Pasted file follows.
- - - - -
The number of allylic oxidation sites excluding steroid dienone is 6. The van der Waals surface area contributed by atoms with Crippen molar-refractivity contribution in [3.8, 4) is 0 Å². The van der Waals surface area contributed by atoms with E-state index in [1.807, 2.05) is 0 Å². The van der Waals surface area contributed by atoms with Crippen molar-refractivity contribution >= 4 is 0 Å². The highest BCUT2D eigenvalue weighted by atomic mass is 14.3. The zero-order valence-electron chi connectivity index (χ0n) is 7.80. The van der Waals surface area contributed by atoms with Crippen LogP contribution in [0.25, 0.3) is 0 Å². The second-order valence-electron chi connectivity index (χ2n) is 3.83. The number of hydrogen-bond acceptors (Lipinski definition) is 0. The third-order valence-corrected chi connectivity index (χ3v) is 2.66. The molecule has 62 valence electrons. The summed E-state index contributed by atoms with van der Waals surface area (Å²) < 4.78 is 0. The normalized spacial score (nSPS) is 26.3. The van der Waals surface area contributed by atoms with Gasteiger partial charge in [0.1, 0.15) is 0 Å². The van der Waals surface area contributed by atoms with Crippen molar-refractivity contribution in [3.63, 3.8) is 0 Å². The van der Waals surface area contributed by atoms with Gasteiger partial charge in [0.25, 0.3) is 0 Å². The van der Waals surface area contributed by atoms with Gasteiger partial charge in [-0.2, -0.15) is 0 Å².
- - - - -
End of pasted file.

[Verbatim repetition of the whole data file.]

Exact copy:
The number of allylic oxidation sites excluding steroid dienone is 6. The van der Waals surface area contributed by atoms with Crippen molar-refractivity contribution in [3.8, 4) is 0 Å². The van der Waals surface area contributed by atoms with E-state index in [1.807, 2.05) is 0 Å². The van der Waals surface area contributed by atoms with Crippen molar-refractivity contribution >= 4 is 0 Å². The highest BCUT2D eigenvalue weighted by atomic mass is 14.3. The zero-order valence-electron chi connectivity index (χ0n) is 7.80. The van der Waals surface area contributed by atoms with Crippen LogP contribution in [0.25, 0.3) is 0 Å². The second-order valence-electron chi connectivity index (χ2n) is 3.83. The number of hydrogen-bond acceptors (Lipinski definition) is 0. The third-order valence-corrected chi connectivity index (χ3v) is 2.66. The molecule has 62 valence electrons. The summed E-state index contributed by atoms with van der Waals surface area (Å²) < 4.78 is 0. The normalized spacial score (nSPS) is 26.3. The van der Waals surface area contributed by atoms with Gasteiger partial charge in [0.1, 0.15) is 0 Å². The van der Waals surface area contributed by atoms with Crippen molar-refractivity contribution in [3.63, 3.8) is 0 Å². The van der Waals surface area contributed by atoms with Gasteiger partial charge in [0.25, 0.3) is 0 Å². The van der Waals surface area contributed by atoms with Gasteiger partial charge in [-0.2, -0.15) is 0 Å².